So, here’s a question – the video artifact I posted is not a montage, but as an edited narrative of play and philosophy, it is certainly montage, and it contains montage(s). Is gameplay itself, even in continuity and without montage, montage? Is it an assemblage of actions, a juxtaposition of “various seemingly unrelated events” into a broader narrative, a “specific meta-message” of “induced meaning”?
Let’s get to the questions.
Why this method for this artifact?
“Everything smells of *long sniff* significance.”
The Electron Dance video is fascinating because it makes a parallel argument to that of The Witness itself – namely, that participating with it will draw the user/viewer/player towards a comprehension of philosophy and a narrativized “truth” about the self. That is to say, that it moves from noise to sound, from light to form, from abstract to concrete. It builds a narrative syntax through editing of aesthetic continuities.
These aesthetic continuities are reflected in the philosophical narrative syntaxes the game itself explores, and the video interpolates. Content and aesthetics are, effectively, one and the same.
What did it reveal?
“The flight simulator is now the only way to visit Meiggs’ Field. Technology empowers us to visit places that do not exist. Places that cannot exist. But we do not celebrate this enough. Critics and players often denigrate virtual environments with demands for purpose. The developer-god must corrupt places with mechanics, poison them with meaning–proof of intelligent design must be demonstrated through challenges and collectibles.
The journey itself is never enough.”
It revealed that the viewer is the open, empty, luminous presence of awareness.
For Zettl, the space of visuality is delineated and limited by aesthetic forms and choices. And this limited frame is useful for what it manages to isolate in scope. The Electron Dance video touches on each component of Zettl’s cinematography: light, color, form, field, area, contrast, contained forces, depth, volume, sound, motion, and effect. It uses these components to build on the narrative structures which are drawn from this; however, it also isolates the experience of the viewer-participant (“audience” is absolutely a falsehood here, but it’s hard to articulate why). It assumes that the space is given to the viewer-participant, and the viewer-participant simply occupies it.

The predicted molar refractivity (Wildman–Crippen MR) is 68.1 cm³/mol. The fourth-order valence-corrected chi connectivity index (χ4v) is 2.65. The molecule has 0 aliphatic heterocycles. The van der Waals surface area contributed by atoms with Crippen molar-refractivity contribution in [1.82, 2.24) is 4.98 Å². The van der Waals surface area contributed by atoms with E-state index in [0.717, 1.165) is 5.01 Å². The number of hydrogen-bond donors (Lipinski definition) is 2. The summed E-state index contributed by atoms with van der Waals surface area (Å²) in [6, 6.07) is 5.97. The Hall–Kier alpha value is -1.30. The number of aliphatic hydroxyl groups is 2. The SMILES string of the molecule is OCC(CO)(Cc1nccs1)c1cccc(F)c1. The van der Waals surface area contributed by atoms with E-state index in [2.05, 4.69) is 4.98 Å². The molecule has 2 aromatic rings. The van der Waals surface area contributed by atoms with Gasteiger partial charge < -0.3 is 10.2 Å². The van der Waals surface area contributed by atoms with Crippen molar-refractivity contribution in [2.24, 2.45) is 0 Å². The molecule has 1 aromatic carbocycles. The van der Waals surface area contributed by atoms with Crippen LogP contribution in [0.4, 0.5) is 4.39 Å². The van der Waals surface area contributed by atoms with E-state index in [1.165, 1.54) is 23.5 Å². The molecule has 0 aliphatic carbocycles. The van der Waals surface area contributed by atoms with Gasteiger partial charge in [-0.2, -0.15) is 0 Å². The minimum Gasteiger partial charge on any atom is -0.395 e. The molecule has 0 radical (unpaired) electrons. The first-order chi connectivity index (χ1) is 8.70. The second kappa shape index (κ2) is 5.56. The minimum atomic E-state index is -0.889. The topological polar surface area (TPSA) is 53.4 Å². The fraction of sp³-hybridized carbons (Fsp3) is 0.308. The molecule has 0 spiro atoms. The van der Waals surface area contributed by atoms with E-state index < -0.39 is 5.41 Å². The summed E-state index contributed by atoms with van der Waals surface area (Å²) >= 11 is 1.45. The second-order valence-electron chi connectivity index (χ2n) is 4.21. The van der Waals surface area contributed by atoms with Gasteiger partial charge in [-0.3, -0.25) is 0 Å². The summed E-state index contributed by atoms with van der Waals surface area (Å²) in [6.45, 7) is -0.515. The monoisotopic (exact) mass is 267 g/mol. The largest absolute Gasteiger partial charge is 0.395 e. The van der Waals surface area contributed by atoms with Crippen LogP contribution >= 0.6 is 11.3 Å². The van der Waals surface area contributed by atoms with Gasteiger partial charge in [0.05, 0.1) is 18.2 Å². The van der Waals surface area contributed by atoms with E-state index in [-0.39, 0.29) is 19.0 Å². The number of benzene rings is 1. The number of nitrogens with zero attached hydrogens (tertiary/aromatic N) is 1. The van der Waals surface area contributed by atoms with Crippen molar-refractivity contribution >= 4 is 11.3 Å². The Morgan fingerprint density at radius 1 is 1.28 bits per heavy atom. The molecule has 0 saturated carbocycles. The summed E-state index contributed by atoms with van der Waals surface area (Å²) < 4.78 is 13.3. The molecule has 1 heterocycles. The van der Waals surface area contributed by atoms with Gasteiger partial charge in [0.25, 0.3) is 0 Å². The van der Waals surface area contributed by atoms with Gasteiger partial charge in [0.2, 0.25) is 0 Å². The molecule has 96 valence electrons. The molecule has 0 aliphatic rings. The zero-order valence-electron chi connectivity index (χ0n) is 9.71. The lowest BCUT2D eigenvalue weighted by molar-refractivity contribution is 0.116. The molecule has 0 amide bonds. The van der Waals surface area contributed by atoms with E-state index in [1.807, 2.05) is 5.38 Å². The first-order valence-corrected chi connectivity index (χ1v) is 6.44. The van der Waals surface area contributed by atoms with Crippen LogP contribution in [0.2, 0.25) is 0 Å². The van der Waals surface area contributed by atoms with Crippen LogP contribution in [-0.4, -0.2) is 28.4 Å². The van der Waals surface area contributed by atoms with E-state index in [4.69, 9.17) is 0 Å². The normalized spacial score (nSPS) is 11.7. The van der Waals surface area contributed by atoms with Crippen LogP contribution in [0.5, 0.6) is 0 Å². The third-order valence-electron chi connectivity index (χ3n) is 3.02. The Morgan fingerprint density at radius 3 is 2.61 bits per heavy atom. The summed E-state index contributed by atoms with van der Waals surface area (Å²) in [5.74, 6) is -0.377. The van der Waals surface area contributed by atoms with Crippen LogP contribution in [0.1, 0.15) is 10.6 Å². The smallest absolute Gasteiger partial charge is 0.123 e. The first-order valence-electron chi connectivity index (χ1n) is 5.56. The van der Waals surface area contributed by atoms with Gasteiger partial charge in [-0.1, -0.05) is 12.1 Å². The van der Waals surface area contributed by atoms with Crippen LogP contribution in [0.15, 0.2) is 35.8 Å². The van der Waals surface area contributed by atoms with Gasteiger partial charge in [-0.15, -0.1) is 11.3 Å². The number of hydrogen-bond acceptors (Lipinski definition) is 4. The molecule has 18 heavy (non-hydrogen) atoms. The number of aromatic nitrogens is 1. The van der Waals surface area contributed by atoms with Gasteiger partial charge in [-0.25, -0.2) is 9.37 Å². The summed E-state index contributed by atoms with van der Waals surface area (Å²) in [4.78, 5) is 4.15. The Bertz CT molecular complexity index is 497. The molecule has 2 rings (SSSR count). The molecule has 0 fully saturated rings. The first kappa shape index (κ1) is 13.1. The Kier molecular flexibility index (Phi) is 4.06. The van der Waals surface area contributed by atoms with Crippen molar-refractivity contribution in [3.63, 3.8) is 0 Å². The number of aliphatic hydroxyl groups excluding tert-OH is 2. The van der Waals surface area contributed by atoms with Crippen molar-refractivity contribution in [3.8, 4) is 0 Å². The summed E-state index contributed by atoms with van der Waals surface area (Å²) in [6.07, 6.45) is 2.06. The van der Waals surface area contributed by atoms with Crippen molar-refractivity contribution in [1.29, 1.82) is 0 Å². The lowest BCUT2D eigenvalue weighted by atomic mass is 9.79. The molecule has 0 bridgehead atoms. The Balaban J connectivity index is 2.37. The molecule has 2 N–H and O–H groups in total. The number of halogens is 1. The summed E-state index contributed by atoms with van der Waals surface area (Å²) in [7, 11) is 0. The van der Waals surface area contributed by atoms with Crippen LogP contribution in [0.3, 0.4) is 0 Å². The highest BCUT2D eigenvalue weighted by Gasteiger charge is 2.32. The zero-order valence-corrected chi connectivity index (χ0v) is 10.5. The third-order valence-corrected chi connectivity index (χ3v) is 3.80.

I enjoy this conflict. It’s unresolvable, and that is the curse of cinematic language. It gives us tools and terms of production and distribution, but even at its best (Deleuze?), it misapprehends the mindfulness of reception. Aesthetics are mediated, but they are unilateral. Visual rhetoric makes arguments, but those arguments are always resolved by another party who either sees or does not see. Who pursues truth, but cannot apprehend it.
What did it miss that you think might be important?
The most merciful thing in the world, I think, is the inability of the human mind to correlate all its contents. We live on a placid island of ignorance in the midst of black seas of infinity, and it was not meant that we should voyage far. The sciences, each straining in its own direction, have hitherto harmed us little; but some day the piecing together of dissociated knowledge will open up such terrifying vistas of reality, and of our frightful position therein, that we shall either go mad from the revelation or flee from the deadly light into the peace and safety of a new dark age.
Zettl offers us a cinematographic language and palette which we can use to understand how visuality constructs tonality and argument. What is fascinating is to consider how it fails to do the things necessary to address the narrative choice which exists outside of the cinematographic form–the narrative selection of the viewer, whom Zettl’s aesthetics is inflicted upon.
I’ve more than exceeded the length I planned to dedicate to this at this point, so for now… Part Three?